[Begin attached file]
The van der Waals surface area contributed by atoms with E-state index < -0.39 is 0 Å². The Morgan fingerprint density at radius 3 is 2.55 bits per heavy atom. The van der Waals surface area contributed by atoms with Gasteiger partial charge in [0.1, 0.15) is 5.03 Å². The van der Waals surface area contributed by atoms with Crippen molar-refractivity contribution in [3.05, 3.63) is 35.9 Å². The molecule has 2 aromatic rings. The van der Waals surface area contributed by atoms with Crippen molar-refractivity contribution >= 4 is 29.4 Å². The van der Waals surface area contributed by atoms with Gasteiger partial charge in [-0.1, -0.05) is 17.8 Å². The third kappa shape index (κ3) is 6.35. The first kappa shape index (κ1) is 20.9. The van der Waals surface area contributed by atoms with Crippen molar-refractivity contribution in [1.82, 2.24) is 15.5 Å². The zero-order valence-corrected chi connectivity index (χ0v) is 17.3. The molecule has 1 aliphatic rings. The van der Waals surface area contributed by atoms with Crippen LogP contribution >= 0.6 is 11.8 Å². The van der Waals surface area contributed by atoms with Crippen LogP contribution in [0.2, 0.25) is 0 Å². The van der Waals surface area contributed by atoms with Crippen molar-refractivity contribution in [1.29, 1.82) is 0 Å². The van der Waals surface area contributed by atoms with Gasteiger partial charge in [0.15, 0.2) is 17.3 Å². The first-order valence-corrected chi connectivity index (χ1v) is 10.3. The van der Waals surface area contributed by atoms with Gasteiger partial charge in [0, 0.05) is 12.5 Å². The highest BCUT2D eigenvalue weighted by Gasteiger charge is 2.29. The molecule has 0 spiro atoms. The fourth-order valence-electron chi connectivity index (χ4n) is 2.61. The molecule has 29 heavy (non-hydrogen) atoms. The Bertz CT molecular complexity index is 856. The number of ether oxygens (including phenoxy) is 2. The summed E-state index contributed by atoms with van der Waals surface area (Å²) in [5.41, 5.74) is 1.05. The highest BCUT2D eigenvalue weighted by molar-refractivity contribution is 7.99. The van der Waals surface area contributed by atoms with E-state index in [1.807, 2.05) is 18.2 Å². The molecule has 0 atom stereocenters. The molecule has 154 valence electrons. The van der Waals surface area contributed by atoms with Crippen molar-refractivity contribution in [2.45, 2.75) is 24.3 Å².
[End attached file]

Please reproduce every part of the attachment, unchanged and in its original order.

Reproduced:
The van der Waals surface area contributed by atoms with E-state index < -0.39 is 0 Å². The Morgan fingerprint density at radius 3 is 2.55 bits per heavy atom. The van der Waals surface area contributed by atoms with Gasteiger partial charge in [0.1, 0.15) is 5.03 Å². The van der Waals surface area contributed by atoms with Crippen molar-refractivity contribution in [3.05, 3.63) is 35.9 Å². The molecule has 2 aromatic rings. The van der Waals surface area contributed by atoms with Crippen molar-refractivity contribution >= 4 is 29.4 Å². The van der Waals surface area contributed by atoms with Gasteiger partial charge in [-0.1, -0.05) is 17.8 Å². The third kappa shape index (κ3) is 6.35. The first kappa shape index (κ1) is 20.9. The van der Waals surface area contributed by atoms with Crippen molar-refractivity contribution in [1.82, 2.24) is 15.5 Å². The zero-order valence-corrected chi connectivity index (χ0v) is 17.3. The molecule has 1 aliphatic rings. The van der Waals surface area contributed by atoms with Crippen LogP contribution >= 0.6 is 11.8 Å². The van der Waals surface area contributed by atoms with Crippen LogP contribution in [0.2, 0.25) is 0 Å². The van der Waals surface area contributed by atoms with Crippen molar-refractivity contribution in [1.29, 1.82) is 0 Å². The van der Waals surface area contributed by atoms with Gasteiger partial charge in [0.15, 0.2) is 17.3 Å². The first-order valence-corrected chi connectivity index (χ1v) is 10.3. The van der Waals surface area contributed by atoms with Gasteiger partial charge in [0, 0.05) is 12.5 Å². The highest BCUT2D eigenvalue weighted by Gasteiger charge is 2.29. The molecule has 0 spiro atoms. The fourth-order valence-electron chi connectivity index (χ4n) is 2.61. The molecule has 29 heavy (non-hydrogen) atoms. The Bertz CT molecular complexity index is 856. The number of ether oxygens (including phenoxy) is 2. The summed E-state index contributed by atoms with van der Waals surface area (Å²) in [5.41, 5.74) is 1.05. The highest BCUT2D eigenvalue weighted by molar-refractivity contribution is 7.99. The van der Waals surface area contributed by atoms with E-state index in [1.807, 2.05) is 18.2 Å². The molecule has 0 atom stereocenters. The molecule has 154 valence electrons. The van der Waals surface area contributed by atoms with Crippen molar-refractivity contribution in [2.45, 2.75) is 24.3 Å².